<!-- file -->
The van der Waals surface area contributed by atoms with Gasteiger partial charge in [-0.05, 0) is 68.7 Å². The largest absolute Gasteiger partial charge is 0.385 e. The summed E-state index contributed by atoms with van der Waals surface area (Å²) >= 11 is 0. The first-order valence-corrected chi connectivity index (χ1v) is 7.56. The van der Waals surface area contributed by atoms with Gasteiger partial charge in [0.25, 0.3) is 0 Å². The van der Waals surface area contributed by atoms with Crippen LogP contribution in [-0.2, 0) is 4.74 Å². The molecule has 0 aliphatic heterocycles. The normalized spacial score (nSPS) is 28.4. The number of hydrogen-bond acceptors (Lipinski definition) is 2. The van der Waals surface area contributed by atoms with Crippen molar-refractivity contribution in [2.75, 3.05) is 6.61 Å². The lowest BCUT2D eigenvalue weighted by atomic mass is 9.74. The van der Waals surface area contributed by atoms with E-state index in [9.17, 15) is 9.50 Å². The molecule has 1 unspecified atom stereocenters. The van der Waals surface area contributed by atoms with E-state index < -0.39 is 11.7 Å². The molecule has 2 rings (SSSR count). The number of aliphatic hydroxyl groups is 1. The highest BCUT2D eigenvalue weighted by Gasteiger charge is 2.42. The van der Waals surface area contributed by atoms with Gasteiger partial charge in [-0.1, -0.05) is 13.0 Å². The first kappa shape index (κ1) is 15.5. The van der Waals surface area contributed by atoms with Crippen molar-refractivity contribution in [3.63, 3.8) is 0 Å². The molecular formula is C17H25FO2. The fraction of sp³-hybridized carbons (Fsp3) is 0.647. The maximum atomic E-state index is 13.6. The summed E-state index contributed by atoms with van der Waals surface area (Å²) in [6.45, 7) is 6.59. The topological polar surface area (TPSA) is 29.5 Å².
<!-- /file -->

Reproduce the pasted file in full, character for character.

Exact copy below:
The van der Waals surface area contributed by atoms with Gasteiger partial charge in [-0.05, 0) is 68.7 Å². The largest absolute Gasteiger partial charge is 0.385 e. The summed E-state index contributed by atoms with van der Waals surface area (Å²) >= 11 is 0. The first-order valence-corrected chi connectivity index (χ1v) is 7.56. The van der Waals surface area contributed by atoms with Gasteiger partial charge in [0.25, 0.3) is 0 Å². The van der Waals surface area contributed by atoms with Crippen LogP contribution in [-0.2, 0) is 4.74 Å². The molecule has 0 aliphatic heterocycles. The normalized spacial score (nSPS) is 28.4. The number of hydrogen-bond acceptors (Lipinski definition) is 2. The van der Waals surface area contributed by atoms with Crippen molar-refractivity contribution in [2.75, 3.05) is 6.61 Å². The lowest BCUT2D eigenvalue weighted by atomic mass is 9.74. The van der Waals surface area contributed by atoms with E-state index in [9.17, 15) is 9.50 Å². The molecule has 1 unspecified atom stereocenters. The van der Waals surface area contributed by atoms with E-state index < -0.39 is 11.7 Å². The molecule has 2 rings (SSSR count). The number of aliphatic hydroxyl groups is 1. The highest BCUT2D eigenvalue weighted by Gasteiger charge is 2.42. The van der Waals surface area contributed by atoms with Gasteiger partial charge in [-0.1, -0.05) is 13.0 Å². The first kappa shape index (κ1) is 15.5. The van der Waals surface area contributed by atoms with Crippen molar-refractivity contribution in [3.63, 3.8) is 0 Å². The molecular formula is C17H25FO2. The fraction of sp³-hybridized carbons (Fsp3) is 0.647. The maximum atomic E-state index is 13.6. The summed E-state index contributed by atoms with van der Waals surface area (Å²) in [6.45, 7) is 6.59. The topological polar surface area (TPSA) is 29.5 Å².